- The Washington Times - Tuesday, March 29, 2022

Sen. Joe Manchin III expressed skepticism on Tuesday about President Biden’s plan for a 20% minimum tax on households worth more than $100 million.

Mr. Manchin, West Virginia Democrat, said it was a “tough one” to support, and it would prove difficult to implement. 

You can’t be taxed “on things you don’t have,” he said. “You might have it on paper. There are other ways for people to pay their fair share, and I think everyone should pay.”

The criticism is echoed by Republican and other tax hike opponents.

Mr. Biden wants wealthy individuals to pay taxes on assets, including stocks and real estate. It would be a significant reorienting of the tax code. Currently, individuals only pay a tax, known as capital gains, when they sell an asset.

Biden‘s tax on unrealized gains would empower the IRS, encourage taxpayers to move assets overseas, and could grow to hit millions of Americans over time,” said Grover Norquist, the president of the low-tax group Americans for Tax Reform. “It would harm the economy, impose retroactive taxation, and has failed everywhere it has been tried.”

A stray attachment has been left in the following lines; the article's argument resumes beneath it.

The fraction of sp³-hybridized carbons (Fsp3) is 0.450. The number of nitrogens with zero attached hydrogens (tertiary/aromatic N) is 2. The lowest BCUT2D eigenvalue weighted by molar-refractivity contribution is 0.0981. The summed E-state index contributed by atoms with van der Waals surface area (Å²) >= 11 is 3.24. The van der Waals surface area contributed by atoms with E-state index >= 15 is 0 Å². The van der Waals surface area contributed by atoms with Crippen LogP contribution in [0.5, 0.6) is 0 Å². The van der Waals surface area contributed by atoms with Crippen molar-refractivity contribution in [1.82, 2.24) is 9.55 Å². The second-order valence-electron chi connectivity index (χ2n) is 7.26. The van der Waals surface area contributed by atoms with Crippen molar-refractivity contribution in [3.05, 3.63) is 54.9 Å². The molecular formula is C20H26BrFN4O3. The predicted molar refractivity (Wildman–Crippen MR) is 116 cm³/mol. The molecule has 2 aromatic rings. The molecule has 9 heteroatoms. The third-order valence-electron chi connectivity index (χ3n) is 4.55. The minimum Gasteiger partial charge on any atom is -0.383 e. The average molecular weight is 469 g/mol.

The White House says the “billionaires tax” will raise more than $360 billion in new revenue over the next decade by only targeting the wealthiest 20,000 households. 

“A firefighter and a teacher pay more than double the tax rate that a billionaire pays. That’s not right,” Mr. Biden said when introducing the new tax as part of his 2023 budget.

The budget has virtually no chance of becoming law, as has been the case for every budget rolled out by presidents in recent years. However, it’s a marker for Mr. Biden’s policy goals and the idea of a wealth tax or billionaires tax resonates with the leftwing of the Democratic Party.

Mr. Manchin’s unease does not bode well for the plan given the difficulty in getting Democrats’ priorities through a Senate that’s split 50-50 between the two parties.

• Haris Alic can be reached at halic@washingtontimes.com.

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